And so, this poor new mum goes to all her antenatal check ups and giggles nervously when the midwives start to talk about coming in to see the hospital and planning for pain relief. She goes to her NCT group and hears the birth talk covering inductions, breech babies and c-sections. Then she goes home and watches some really dramatic birth videos on YouTube because the most popular ones are the ones which are the most sensational, with the most blood.

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Is it any surprise that by the time labour starts this poor new mum to be can’t sleep, can’t eat and is so afraid that she’ll take any advice she’s given from this point on, no matter what she’d hoped for?

Why do we women do this to each other? Is it mindless continuation of the norm? Or is it passing on their tale like an old war story – it was so challenging and traumatic for them that they still need to talk about it? Or worse, a brutal way to make sure nobody has it better than them?

Well – I’m here to say I’m over it.

And that I hate it.

And that women will not begin to see more positive outcomes until we buck the trends and encourage them to think differently.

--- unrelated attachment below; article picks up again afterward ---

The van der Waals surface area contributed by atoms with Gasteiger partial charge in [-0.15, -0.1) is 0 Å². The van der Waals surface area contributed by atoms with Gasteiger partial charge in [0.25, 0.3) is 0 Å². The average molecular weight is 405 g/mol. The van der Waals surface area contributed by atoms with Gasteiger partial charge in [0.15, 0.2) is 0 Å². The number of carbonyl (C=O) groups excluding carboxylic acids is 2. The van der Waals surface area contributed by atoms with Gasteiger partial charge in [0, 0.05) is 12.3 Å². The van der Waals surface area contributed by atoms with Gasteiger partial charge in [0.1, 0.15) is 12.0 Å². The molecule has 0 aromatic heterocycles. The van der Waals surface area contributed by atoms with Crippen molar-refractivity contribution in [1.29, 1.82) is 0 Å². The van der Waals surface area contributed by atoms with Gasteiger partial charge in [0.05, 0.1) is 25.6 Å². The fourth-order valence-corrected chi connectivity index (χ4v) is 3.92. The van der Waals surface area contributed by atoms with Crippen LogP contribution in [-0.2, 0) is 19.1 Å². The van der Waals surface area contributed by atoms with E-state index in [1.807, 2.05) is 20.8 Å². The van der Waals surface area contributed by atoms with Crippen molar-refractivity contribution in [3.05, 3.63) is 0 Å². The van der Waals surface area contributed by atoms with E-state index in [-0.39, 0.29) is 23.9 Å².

We lose nothing by being positive, by educating ourselves, by planning for the best; nothing at all.

We need to put down this idea that pessimistic thinking and scaremongering equates to grown up realism. The human mind is so powerful that all words and thoughts can have great meaning.

Fortunately, for hypnobirthing mums who are dedicated to their learning and practice, the current standard ways of thinking about birth can be gently altered and challenged. I hope that at some point soon, my teaching will become obsolete.

Once women consider childbirth to be the beautiful right of passage that it is, hypnobirthing will just become birthing.

Hypnobirthing works for dads too

The stereotypical image of a man about to become a dad, the one you see in most movies, is either one of bored indifference or blind panic – neither are great ways to portray the complexities of how it can feel to become a dad.

What about the father’s natural instinct to protect his partner and their new baby? Or his ability to relax his partner just with soothing touches and a calm voice? No one talks about the hormonal changes he goes through or the research that shows he’s more likely to be listened to by medical caregivers than the mother herself.